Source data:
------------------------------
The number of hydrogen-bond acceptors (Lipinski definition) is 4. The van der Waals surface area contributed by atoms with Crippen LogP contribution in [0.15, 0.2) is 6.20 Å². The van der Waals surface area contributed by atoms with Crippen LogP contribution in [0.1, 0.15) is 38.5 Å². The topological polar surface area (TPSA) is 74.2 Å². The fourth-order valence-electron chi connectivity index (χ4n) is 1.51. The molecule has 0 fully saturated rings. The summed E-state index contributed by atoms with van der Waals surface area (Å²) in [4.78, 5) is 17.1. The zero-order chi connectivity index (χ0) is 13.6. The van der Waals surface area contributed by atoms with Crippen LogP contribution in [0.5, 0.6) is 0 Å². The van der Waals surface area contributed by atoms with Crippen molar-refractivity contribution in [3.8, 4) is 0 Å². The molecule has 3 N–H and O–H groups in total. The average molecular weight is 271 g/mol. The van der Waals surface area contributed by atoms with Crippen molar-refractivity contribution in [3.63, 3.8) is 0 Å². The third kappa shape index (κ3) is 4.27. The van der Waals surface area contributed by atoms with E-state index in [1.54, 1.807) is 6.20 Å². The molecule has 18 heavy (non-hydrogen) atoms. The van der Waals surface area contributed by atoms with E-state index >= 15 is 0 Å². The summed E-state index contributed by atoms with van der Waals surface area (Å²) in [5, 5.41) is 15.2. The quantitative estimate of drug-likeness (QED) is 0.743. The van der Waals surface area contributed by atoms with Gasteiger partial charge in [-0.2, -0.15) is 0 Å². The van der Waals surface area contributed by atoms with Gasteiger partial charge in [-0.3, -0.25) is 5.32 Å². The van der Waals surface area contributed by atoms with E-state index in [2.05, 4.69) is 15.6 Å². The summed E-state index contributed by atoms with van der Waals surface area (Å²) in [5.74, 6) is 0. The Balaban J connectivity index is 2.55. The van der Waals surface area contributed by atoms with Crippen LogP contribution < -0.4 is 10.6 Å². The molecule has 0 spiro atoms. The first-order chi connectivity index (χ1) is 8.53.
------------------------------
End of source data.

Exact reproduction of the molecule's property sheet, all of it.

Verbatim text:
The number of hydrogen-bond acceptors (Lipinski definition) is 4. The van der Waals surface area contributed by atoms with Crippen LogP contribution in [0.15, 0.2) is 6.20 Å². The van der Waals surface area contributed by atoms with Crippen LogP contribution in [0.1, 0.15) is 38.5 Å². The topological polar surface area (TPSA) is 74.2 Å². The fourth-order valence-electron chi connectivity index (χ4n) is 1.51. The molecule has 0 fully saturated rings. The summed E-state index contributed by atoms with van der Waals surface area (Å²) in [4.78, 5) is 17.1. The zero-order chi connectivity index (χ0) is 13.6. The van der Waals surface area contributed by atoms with Crippen LogP contribution in [0.5, 0.6) is 0 Å². The van der Waals surface area contributed by atoms with Crippen molar-refractivity contribution in [3.8, 4) is 0 Å². The molecule has 3 N–H and O–H groups in total. The average molecular weight is 271 g/mol. The van der Waals surface area contributed by atoms with Crippen molar-refractivity contribution in [3.63, 3.8) is 0 Å². The third kappa shape index (κ3) is 4.27. The van der Waals surface area contributed by atoms with E-state index in [1.54, 1.807) is 6.20 Å². The molecule has 18 heavy (non-hydrogen) atoms. The van der Waals surface area contributed by atoms with E-state index >= 15 is 0 Å². The summed E-state index contributed by atoms with van der Waals surface area (Å²) in [5, 5.41) is 15.2. The quantitative estimate of drug-likeness (QED) is 0.743. The van der Waals surface area contributed by atoms with Gasteiger partial charge in [-0.2, -0.15) is 0 Å². The van der Waals surface area contributed by atoms with Gasteiger partial charge in [-0.3, -0.25) is 5.32 Å². The van der Waals surface area contributed by atoms with E-state index in [2.05, 4.69) is 15.6 Å². The summed E-state index contributed by atoms with van der Waals surface area (Å²) in [5.74, 6) is 0. The Balaban J connectivity index is 2.55. The van der Waals surface area contributed by atoms with Crippen LogP contribution < -0.4 is 10.6 Å². The molecule has 0 spiro atoms. The first-order chi connectivity index (χ1) is 8.53.